Composite Materials

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Composite Materials:

Composite Materials R. Lindeke ENGR 2110

Introduction:

Introduction A Composite material is a material system composed of two or more macro constituents that differ in shape and chemical composition and which are insoluble in each other. The history of composite materials dates back to early 20th century. In 1940, fiber glass was first used to reinforce epoxy. Applications: Aerospace industry Sporting Goods Industry Automotive Industry Home Appliance Industry

Advanced Aerospace Application::

Advanced Aerospace Application: Lear Fan 2100 “all-composite” aircraft

Advanced Aerospace Application::

Advanced Aerospace Application: Boeing 767 (and in 777, 787 airplanes w/ the latest, full wing box is composite):

Terminology/Classification:

• Composites : -- Multiphase material w/significant proportions of each phase. • Dispersed phase : -- Purpose: enhance matrix properties. MMC : increase s y , TS , creep resist. CMC : increase K c PMC : increase E , s y , TS , creep resist. -- Classification: Particle , fiber , structural • Matrix : -- The continuous phase -- Purpose is to: - transfer stress to other phases - protect phases from environment -- Classification: MMC, CMC, PMC metal ceramic polymer Reprinted with permission from D. Hull and T.W. Clyne, An Introduction to Composite Materials , 2nd ed., Cambridge University Press, New York, 1996, Fig. 3.6, p. 47. Terminology/Classification woven fibers cross section view 0.5 mm 0.5 mm

Composite Structural Organization: the design variations:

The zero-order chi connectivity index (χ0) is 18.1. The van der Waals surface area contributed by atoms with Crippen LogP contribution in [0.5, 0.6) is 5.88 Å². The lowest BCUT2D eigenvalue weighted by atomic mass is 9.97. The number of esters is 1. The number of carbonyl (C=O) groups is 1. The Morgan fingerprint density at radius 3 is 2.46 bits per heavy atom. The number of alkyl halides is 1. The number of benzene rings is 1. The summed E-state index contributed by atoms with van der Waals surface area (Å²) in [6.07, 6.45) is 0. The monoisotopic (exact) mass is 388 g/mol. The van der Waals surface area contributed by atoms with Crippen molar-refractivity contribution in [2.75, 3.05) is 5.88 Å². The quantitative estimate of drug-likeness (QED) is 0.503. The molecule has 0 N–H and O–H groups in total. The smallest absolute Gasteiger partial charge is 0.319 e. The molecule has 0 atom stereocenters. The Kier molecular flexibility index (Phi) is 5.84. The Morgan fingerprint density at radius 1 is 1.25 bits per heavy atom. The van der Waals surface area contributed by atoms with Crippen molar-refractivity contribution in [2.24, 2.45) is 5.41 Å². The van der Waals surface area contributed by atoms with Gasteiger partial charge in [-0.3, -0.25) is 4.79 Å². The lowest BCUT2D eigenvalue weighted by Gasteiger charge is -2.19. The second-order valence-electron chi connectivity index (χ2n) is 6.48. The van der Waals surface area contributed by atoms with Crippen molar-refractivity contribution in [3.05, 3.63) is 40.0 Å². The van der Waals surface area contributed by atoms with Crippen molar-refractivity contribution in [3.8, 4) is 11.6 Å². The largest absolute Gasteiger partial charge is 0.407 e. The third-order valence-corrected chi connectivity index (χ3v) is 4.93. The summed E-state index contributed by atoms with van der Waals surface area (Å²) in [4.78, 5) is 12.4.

Composite Structural Organization: the design variations

Composite Survey:

Composite Survey Adapted from Fig. 16.2, Callister 7e .

Composite Benefits:

• CMCs: Increased toughness Composite Benefits fiber-reinf un-reinf particle-reinf Force Bend displacement • PMCs: Increased E / r E (GPa) G =3 E /8 K = E Density, r [mg/m 3 ] .1 .3 1 3 10 30 .01 .1 1 10 10 2 10 3 metal/ metal alloys polymers PMCs ceramics Adapted from T.G. Nieh, "Creep rupture of a silicon-carbide reinforced aluminum composite", Metall. Trans. A Vol. 15(1), pp. 139-146, 1984. Used with permission. • MMCs: Increased creep resistance 20 30 50 100 200 10 -10 10 -8 10 -6 10 -4 6061 Al 6061 Al w/SiC whiskers s (MPa) e ss (s -1 )

Composite Survey: Particle-I:

Composite Survey: Particle-I • Examples: Adapted from Fig. 10.19, Callister 7e . (Fig. 10.19 is copyright United States Steel Corporation, 1971.) - Spheroidite steel matrix: ferrite ( a ) (ductile) particles: cementite ( Fe 3 C ) (brittle) 60 m m Adapted from Fig. 16.4, Callister 7e . (Fig. 16.4 is courtesy Carboloy Systems, Department, General Electric Company.) - WC/Co cemented carbide matrix: cobalt (ductile) particles: WC (brittle, hard) V m : 5-12 vol%! 600 m m Adapted from Fig. 16.5, Callister 7e . (Fig. 16.5 is courtesy Goodyear Tire and Rubber Company.) - Automobile tires matrix: rubber (compliant) particles: C (stiffer) 0.75 m m Particle-reinforced Fiber-reinforced Structural

Composite Survey: Particle-II: